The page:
[Deathpenalty]death penalty news----worldwide
rhalperi at mail.smu.edu
Wed Mar 1 09:33:09 CST 2006
Death penalty a step too far say families of victims
Tougher sentencing should be introduced for drivers who kill - but not the
That's the verdict of 2 families whose lives have been devastated by road
They spoke to the WHT after our story last week, in which a grieving dad
called for teenager Shahan Hayavi to face capital punishment after
admitting causing death by dangerous driving.
The 17-year-old was jailed for 3 years and four months for running down
and killing pedestrian Andrew Tollon in Bournemouth.
However, Ann Williamson doesn't agree the death penalty - abolished in the
UK in 1965 - should be reintroduced.
Her son Carl was killed by a speeding motorist in St Albans Road,
Hatfield, in 2001.
David Follett, then 24 and of Colney Heath Lane, St Albans, admitted
causing death by dangerous driving, but was jailed for just 7 months, and
banned from driving for 2 years.
Mrs Williamson said: "Sentencing powers are far too light. It's just
"If you rob someone you're likely to get 5 to 6 years, but kill someone
and they just don't seem to bother.
"I know exactly how this poor father and family feels. But I don't agree
with a life for a life."
Mrs Williamson, who moved from Welham Green to Lowestoft, Suffolk, in
1999, added her family was still affected by the accident.
"It's something that will never, never ever go away," she added.
Lena Williams also believes legislation should get tougher - but not
include capital punishment.
Her husband Steve was killed when pensioner Peter Wingar pulled out in
front of his motorbike in Howlands, WGC, in October 2004.
Wingar, then 72, of Wheatley Road, WGC, who admitted careless driving, was
banned from the road for 28 days and fined 400.
Mrs Williams, of The Commons, WGC, said: "Sentences should be longer and
"I don't wish that man was strung up, but I strongly feel the sentencing
is not right."
She added: "A 28-day driving ban is just ridiculous. I don't feel he
should be driving again.
(source: Editorial, Welwyn & Hatfield Times)
Court hands death penalty to drug trafficker from Laos
The Peoples Court of Quang Ninh Province handed the death penalty to a Lao
citizen for trafficking in heroin and bribery on Monday.
Shomphone, 30, was arrested by Vietnamese authorities for trafficking a
large amount of drugs from Laos to the country in 2005. Shomphone was
caught while smuggling drugs via the Lao Bao border gate in Viet Nams
central Quang Tri Province to Mong Cai District, Quang Ninh Province.
He was carrying 74 bars of heroin (25.1 kg) and 4,050 amphetamines in his
car, and driving without a license, when Quang Ninh police apprehended him
Shomphone then entrusted three Vietnamese, Nguyen Van Quang, Pham Thi Mai
from Hai Phong City and Nguyen Hoang Duong of Ha Long City, to bribe the
police and retrieve the car.
The court also handed verdicts ranging from 3 to 8 years in prison to
Shomphones Vietnamese accomplices.
(source: Vietnam News Agency)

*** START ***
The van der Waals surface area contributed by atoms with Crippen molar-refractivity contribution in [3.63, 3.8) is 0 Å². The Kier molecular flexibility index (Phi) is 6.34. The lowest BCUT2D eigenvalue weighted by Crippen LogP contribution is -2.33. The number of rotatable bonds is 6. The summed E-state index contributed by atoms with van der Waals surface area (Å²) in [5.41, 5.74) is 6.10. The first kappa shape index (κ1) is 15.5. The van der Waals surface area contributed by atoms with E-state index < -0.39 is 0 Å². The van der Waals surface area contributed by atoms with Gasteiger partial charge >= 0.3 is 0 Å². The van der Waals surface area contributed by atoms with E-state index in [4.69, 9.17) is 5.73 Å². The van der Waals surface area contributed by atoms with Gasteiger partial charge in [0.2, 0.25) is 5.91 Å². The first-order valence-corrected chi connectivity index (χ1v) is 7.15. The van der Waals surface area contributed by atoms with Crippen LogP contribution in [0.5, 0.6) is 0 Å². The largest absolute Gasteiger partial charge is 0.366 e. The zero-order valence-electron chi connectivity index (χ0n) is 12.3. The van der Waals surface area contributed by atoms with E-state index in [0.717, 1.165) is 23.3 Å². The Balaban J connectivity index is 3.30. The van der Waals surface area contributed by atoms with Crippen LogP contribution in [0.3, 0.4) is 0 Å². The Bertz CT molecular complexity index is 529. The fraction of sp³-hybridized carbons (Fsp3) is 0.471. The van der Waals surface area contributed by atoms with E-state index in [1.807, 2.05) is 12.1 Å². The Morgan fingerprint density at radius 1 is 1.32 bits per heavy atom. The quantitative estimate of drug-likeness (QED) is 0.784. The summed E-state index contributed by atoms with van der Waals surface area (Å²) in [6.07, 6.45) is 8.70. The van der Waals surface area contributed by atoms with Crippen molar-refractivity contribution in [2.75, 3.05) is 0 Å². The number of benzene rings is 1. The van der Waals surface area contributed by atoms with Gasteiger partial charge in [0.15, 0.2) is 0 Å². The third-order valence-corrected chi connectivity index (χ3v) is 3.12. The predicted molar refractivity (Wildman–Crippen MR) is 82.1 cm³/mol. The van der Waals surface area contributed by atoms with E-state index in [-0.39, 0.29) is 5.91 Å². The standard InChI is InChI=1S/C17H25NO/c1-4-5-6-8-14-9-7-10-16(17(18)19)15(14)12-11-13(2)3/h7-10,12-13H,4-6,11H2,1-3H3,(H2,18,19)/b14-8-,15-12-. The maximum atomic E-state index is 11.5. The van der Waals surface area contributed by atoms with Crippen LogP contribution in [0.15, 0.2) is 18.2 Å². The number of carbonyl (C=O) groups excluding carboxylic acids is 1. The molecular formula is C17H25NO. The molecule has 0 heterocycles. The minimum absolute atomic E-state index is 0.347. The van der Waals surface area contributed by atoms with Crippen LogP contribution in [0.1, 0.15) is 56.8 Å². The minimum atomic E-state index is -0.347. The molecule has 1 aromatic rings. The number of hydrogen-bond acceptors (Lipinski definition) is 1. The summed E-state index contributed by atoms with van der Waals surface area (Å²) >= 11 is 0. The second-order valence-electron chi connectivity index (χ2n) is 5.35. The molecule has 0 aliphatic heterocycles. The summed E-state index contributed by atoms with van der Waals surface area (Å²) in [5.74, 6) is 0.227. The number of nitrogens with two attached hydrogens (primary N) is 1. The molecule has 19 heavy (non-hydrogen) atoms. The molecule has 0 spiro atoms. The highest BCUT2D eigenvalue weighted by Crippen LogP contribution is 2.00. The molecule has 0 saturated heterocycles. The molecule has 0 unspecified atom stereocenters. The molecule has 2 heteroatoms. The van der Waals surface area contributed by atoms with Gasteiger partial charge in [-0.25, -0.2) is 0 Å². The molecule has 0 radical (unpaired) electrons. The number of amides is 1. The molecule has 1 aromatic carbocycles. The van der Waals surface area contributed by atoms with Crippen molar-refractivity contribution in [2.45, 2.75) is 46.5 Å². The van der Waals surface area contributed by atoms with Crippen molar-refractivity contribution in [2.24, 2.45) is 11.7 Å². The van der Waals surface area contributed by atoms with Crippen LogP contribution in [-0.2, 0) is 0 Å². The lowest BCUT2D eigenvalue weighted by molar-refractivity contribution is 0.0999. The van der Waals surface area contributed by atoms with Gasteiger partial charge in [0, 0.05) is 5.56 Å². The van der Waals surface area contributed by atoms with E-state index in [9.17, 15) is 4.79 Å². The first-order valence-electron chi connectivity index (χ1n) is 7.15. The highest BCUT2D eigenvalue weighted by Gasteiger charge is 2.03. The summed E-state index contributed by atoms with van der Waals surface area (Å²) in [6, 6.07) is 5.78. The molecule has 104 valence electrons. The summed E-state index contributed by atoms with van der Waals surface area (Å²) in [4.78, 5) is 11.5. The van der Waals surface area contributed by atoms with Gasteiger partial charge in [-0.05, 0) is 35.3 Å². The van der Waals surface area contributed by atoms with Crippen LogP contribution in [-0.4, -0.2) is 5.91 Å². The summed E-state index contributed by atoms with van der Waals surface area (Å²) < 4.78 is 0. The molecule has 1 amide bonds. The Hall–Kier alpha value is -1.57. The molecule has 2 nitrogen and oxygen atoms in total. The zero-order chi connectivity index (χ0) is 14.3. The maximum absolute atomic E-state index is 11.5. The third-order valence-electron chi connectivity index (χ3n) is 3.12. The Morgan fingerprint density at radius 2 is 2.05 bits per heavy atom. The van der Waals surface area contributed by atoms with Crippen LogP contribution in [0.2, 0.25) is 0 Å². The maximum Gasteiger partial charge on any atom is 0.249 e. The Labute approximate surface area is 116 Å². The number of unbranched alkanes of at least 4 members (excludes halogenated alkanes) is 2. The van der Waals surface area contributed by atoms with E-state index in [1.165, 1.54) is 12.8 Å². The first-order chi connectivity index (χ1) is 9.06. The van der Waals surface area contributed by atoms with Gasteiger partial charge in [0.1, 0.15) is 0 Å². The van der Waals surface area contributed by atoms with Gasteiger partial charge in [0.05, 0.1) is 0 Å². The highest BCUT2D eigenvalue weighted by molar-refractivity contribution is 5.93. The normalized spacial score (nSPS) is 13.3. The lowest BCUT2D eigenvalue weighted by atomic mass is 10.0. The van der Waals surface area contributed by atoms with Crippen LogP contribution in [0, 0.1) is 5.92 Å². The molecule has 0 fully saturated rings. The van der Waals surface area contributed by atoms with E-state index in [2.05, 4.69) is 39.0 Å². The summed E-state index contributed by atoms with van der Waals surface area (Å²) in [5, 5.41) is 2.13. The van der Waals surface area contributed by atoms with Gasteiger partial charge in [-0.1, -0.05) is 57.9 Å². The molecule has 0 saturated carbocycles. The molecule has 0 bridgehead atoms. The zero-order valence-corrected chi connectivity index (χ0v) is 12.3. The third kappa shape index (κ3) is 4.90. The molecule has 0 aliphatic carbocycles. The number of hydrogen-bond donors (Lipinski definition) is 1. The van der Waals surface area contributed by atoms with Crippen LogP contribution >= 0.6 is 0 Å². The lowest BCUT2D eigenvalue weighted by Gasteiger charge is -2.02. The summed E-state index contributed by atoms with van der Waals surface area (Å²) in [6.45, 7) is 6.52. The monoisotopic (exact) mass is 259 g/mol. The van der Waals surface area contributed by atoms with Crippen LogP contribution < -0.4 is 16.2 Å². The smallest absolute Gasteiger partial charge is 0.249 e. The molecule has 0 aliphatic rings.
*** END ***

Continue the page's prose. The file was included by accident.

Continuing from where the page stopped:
Mamburao 6 Meted Death Sentence
The 6 farmers accused of killing brothers Michael and Paul Quintos - sons
of a local landlord in Mamburao, Occidental Mindoro - on Dec. 13, 1997
were meted out the death penalty this morning in an 80-page decision by
Judge Teresita Yadao of Branch 81, Quezon City Regional Trial Court.
Manolito Matricio, Eduardo Hermoso, Mario Tobias, Josue Ungsod, Ruel
Bautista, and Ruben Balaguer - who had been charged together with Mamburao
local politician Jose Villarosa, a known political opponent of the
victims' father Ricardo - were all meted the maximum penalty of death even
as the Lucio de Guzman Command of the clandestine New People's Army (NPA)
had earlier admitted to the killing. Meanwhile, Villarosa has yet to be
In an interview with Bulatlat, lawyer Edre Olalia, counsel for 3 of the
accused, said the farmers - who were locked in a land dispute with Quintos
- ended up as "sacrificial lambs" in a battle between their accuser and
"They could not have been the killers of the Quintos brothers," Olalia
added. "Aside from the NPA's public admission of the killing, there are
also witnesses testimonies pointing to the perpetrators as all young men.
We can see that the 'Mamburao 6' are all middle-aged."
In a separate phone interview, with Bulatlat, Danilo Ramos - chairman of
the Kilusang Magbubukid ng Pilipinas (KMP or Philippine Peasant Movement)
of which the 6 are all members - hit Yadao for relying too much on the
testimony of Hermoso - who, he said, had been "tortured by the goons of
Quintos." Likewise, he scored Yadao for giving "too much credence" to the
testimonies of 6 procesucution witnesses whom he described as "paid hacks
"Without these testimonies, the case would collapse," Ramos said.
Ramos also said that their organization plans to contest Yadao's decision
before the Court of Appeals and, if need be, the Supreme Court. "We will
definitely fight this out," Ramos said. "We will exhaust all legal,
paralegal and meta-legal means to secure their freedom."
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